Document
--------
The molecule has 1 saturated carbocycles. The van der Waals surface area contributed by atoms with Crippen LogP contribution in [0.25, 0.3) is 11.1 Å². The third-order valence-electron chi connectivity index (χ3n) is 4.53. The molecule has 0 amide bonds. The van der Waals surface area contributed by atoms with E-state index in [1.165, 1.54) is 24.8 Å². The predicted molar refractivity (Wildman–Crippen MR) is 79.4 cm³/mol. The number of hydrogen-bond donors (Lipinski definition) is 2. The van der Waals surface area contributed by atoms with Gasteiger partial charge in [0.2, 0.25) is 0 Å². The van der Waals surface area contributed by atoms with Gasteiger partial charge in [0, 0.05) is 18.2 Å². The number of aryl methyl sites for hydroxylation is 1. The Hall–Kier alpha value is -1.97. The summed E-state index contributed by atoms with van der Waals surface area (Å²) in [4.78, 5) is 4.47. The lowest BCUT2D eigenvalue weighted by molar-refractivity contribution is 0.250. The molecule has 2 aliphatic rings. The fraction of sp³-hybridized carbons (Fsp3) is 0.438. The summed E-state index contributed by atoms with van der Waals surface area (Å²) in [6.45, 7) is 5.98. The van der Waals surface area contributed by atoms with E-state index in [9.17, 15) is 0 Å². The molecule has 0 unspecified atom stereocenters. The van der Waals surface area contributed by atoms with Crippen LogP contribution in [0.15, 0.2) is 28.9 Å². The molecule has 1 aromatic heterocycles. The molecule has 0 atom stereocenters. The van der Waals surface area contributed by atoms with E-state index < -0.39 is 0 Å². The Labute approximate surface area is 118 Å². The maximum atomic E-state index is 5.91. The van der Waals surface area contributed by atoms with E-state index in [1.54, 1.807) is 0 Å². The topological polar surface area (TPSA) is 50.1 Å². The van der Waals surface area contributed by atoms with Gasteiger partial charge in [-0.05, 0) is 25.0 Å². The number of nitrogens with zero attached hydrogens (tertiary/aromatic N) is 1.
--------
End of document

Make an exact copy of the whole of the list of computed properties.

The molecule has 1 saturated carbocycles. The van der Waals surface area contributed by atoms with Crippen LogP contribution in [0.25, 0.3) is 11.1 Å². The third-order valence-electron chi connectivity index (χ3n) is 4.53. The molecule has 0 amide bonds. The van der Waals surface area contributed by atoms with E-state index in [1.165, 1.54) is 24.8 Å². The predicted molar refractivity (Wildman–Crippen MR) is 79.4 cm³/mol. The number of hydrogen-bond donors (Lipinski definition) is 2. The van der Waals surface area contributed by atoms with Gasteiger partial charge in [0.2, 0.25) is 0 Å². The van der Waals surface area contributed by atoms with Gasteiger partial charge in [0, 0.05) is 18.2 Å². The number of aryl methyl sites for hydroxylation is 1. The Hall–Kier alpha value is -1.97. The summed E-state index contributed by atoms with van der Waals surface area (Å²) in [4.78, 5) is 4.47. The lowest BCUT2D eigenvalue weighted by molar-refractivity contribution is 0.250. The molecule has 2 aliphatic rings. The fraction of sp³-hybridized carbons (Fsp3) is 0.438. The summed E-state index contributed by atoms with van der Waals surface area (Å²) in [6.45, 7) is 5.98. The van der Waals surface area contributed by atoms with E-state index in [9.17, 15) is 0 Å². The molecule has 0 unspecified atom stereocenters. The van der Waals surface area contributed by atoms with Crippen LogP contribution in [0.15, 0.2) is 28.9 Å². The molecule has 1 aromatic heterocycles. The molecule has 0 atom stereocenters. The van der Waals surface area contributed by atoms with E-state index < -0.39 is 0 Å². The Labute approximate surface area is 118 Å². The maximum atomic E-state index is 5.91. The van der Waals surface area contributed by atoms with E-state index in [1.54, 1.807) is 0 Å². The topological polar surface area (TPSA) is 50.1 Å². The van der Waals surface area contributed by atoms with Gasteiger partial charge in [-0.05, 0) is 25.0 Å². The number of nitrogens with zero attached hydrogens (tertiary/aromatic N) is 1.